Crappie Fishing

4 Reasons to Use Tungsten Ice Fishing Jigs

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Tungsten ice jigs are a hot trend on hard-water. Lure selections from manufacturers are growing, and more anglers are seeing the unique advantages tungsten provides on ice.

Small jigs that “fish heavy” are a main ingredient for many crappie ice fishing tactics. Since tungsten is much denser and approximately 30-percent heavier than lead, it gives new options for jig-size and weight combinations. This has benefits when downsizing, for instance. Tungsten also sinks faster than a similarly sized lead jig, which is an asset in deep water.

Ice-fishing guru and full-time guide, Brian “Bro” Brosdahl of Max, Minn., is well versed in the virtues of tungsten jigs for crappie. Here are 4 reasons tungsten jigs are standard in his ice fishing box:

  • Punch slush
  • Fast drop
  • Aggressive jigging
  • Great for downsizing

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Punch slush

“Tungsten punches through a slushy hole nicely without needing to go to a gaudy-sized lead jig,” Brosdahl said. “This reason alone is why I use tungsten so often.”

To appreciate this statement, we must take a page from Brosdahl’s stealth fishing handbook. To Bro, slush is your friend. While most anglers scoop it out, he kicks extra slush into a freshly drilled hole. The reason: a slushy hole reduces light penetration for a more natural setting below. In contrast, a clean, slush-free hole allows a spotlight-like beam to shine in water, which can spook clear-water crappie.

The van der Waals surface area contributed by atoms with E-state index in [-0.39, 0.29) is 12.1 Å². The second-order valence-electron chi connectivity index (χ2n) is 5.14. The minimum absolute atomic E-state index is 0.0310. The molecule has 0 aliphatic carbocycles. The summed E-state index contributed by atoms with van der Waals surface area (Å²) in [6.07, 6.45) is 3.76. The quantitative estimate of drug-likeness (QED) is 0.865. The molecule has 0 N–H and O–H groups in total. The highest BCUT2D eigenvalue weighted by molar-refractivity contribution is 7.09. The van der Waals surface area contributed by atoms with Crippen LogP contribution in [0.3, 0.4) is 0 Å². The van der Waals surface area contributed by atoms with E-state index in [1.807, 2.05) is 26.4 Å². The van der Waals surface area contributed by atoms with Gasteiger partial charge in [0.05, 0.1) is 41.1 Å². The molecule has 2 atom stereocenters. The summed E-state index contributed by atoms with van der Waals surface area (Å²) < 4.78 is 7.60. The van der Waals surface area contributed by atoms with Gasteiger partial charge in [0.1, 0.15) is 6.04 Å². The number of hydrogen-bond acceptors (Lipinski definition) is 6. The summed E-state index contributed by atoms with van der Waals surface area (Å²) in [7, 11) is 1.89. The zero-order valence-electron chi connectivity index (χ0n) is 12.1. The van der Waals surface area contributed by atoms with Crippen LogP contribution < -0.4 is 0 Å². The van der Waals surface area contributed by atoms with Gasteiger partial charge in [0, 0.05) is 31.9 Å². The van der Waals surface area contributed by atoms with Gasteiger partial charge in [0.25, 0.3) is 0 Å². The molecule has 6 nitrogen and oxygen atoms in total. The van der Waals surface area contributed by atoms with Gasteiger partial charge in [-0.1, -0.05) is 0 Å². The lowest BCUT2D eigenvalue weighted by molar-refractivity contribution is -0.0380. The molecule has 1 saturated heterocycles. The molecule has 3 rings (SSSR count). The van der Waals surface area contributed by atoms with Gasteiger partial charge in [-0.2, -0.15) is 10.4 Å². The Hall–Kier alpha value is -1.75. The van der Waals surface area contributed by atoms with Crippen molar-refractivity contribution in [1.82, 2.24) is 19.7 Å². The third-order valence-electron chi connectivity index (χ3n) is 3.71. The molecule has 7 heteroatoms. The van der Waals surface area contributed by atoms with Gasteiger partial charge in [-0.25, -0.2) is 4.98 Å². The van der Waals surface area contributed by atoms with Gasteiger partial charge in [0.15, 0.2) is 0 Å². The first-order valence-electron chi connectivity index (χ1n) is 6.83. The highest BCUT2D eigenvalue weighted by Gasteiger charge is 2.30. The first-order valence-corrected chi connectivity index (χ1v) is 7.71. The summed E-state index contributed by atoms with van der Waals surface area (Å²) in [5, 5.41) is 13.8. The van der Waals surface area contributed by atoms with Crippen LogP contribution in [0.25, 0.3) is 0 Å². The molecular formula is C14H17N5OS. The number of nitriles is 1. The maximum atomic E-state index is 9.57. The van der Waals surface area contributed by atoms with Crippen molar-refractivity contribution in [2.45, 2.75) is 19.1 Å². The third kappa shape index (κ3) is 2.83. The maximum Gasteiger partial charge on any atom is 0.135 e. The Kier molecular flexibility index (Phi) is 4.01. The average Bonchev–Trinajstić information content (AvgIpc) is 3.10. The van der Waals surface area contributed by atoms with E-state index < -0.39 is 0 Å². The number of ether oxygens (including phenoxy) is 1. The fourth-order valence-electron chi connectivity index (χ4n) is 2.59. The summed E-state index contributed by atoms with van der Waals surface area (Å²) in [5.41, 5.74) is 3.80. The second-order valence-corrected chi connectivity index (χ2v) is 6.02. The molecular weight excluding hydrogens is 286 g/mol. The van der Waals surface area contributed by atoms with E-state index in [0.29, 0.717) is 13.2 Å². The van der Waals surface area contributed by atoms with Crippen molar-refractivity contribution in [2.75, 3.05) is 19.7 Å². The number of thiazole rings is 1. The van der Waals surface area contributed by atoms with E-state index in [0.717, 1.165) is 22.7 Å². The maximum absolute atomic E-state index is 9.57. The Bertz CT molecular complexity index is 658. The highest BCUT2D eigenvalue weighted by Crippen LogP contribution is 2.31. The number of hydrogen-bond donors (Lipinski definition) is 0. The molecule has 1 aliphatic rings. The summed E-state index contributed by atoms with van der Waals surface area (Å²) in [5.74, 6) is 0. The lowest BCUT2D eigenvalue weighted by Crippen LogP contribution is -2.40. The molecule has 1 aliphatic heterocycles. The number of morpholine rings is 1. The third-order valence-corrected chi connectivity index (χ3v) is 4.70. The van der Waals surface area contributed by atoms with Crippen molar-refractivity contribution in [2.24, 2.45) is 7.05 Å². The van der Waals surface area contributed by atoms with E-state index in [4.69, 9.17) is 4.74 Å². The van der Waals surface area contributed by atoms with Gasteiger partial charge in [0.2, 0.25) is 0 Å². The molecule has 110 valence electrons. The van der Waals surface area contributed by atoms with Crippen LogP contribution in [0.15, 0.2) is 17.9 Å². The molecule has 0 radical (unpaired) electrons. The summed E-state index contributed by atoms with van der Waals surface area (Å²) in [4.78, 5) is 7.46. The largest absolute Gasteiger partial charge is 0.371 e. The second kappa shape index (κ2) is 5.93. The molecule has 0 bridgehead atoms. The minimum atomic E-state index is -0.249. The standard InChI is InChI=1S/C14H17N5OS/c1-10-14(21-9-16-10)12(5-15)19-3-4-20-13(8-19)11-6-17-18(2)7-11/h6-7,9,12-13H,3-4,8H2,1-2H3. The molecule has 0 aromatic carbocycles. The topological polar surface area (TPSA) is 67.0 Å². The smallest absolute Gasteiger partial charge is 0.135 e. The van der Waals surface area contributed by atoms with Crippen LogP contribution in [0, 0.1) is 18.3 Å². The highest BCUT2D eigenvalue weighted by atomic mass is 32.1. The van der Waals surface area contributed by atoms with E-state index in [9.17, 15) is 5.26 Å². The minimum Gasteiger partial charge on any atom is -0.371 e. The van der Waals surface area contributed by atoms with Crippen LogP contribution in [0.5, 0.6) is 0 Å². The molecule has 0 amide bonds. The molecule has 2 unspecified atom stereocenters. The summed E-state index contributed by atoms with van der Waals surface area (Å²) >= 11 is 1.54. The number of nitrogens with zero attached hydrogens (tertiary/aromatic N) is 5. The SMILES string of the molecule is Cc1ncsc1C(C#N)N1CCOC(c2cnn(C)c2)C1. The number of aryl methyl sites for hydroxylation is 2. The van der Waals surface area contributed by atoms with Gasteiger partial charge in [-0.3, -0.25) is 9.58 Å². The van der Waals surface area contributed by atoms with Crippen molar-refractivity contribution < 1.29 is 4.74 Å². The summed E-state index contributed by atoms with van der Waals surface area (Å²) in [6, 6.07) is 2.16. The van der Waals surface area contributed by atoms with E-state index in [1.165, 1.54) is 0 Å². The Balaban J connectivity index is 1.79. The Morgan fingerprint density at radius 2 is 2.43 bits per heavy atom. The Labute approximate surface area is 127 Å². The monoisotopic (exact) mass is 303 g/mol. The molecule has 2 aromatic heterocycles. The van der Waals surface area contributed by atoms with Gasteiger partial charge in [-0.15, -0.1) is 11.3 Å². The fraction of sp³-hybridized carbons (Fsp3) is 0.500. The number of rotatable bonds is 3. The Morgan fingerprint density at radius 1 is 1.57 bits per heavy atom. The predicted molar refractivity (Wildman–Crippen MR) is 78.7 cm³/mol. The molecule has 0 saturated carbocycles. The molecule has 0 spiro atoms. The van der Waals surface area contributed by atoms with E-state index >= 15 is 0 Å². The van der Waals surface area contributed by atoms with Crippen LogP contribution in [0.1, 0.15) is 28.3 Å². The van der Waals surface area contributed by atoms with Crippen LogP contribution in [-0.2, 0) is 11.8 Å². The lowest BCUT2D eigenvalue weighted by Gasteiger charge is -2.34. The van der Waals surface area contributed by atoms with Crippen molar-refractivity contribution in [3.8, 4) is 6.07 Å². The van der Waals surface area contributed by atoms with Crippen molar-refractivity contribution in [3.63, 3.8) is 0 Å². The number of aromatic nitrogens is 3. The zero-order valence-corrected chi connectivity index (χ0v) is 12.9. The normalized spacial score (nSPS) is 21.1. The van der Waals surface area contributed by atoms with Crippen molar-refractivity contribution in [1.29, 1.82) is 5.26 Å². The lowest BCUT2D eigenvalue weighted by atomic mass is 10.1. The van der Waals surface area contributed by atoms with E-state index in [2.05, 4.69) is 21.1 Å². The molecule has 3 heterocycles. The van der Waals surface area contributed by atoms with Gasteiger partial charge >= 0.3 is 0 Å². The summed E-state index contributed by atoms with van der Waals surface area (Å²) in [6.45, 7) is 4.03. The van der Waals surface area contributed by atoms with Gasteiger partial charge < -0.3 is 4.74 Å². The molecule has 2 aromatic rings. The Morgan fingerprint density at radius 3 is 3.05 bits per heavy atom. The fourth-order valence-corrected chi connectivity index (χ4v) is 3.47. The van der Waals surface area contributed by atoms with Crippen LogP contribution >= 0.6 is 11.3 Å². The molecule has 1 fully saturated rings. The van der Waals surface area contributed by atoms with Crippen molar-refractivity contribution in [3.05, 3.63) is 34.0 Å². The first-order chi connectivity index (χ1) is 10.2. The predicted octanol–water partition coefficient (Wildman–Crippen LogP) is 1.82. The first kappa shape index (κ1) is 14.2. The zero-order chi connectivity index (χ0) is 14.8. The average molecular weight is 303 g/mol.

The challenge is getting a small bait through the thick, icy soup. For tiny lead jigs, Brosdahl often uses a method he calls jousting. With the jig at the rod tip, he thrusts the rod into the slush to get the tiny jig below the debris before opening the bail and letting the bait sink. He’s never broke a rod, but he’s seen others snap sticks trying the method.

With tungsten, jousting is rarely needed. Average-sized tungsten jigs easily punch through slush. When the slush is extra thick, or when using a tiny tungsten jig, Bro makes a pilot hole in the slush with his Humminbird transducer.

Brosdahl admits he sometimes needs to reach in and pull a big crappie through the slush to land it. But, it’s a small hurdle and a better option than not hooking them at all.

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Straight, fast drop

Compared to a lead jig of equal size, a tungsten one is heavier and sinks faster. This has advantages in many crappie scenarios.

  • Cover water – Tungsten’s fast drop allows anglers to rapidly fish a hole. This makes prospecting more efficient, especially in deep water. Consider how it’s easier to cover water in a boat using a lure you can cast a country mile versus one with a limited range. On ice, every hole represents a cast. Fast-sinking tungsten makes quick work of covering the water column, bypassing unproductive sections, and determining if fish are around.
  • Get back to biters – A high-speed drop lets anglers capitalize on brief, feeding windows. The faster the bait returns to the strike zone, the more crappie one can catch during short-lived bites.
  • Straight down – In addition to sinking fast, a round tungsten jig drops straight down. This makes it well suited when a precise drop is needed to avoid snags around timber, vegetation, and rock cribs.
  • Making clouds – A heavy tungsten jig is a great tool for banging bottom to attract fish. Make impact with the floor, snap the jig up, and let it smack the silt again. Do this a few times to stir up the bottom and create silt clouds. The sediment plume attracts crappie.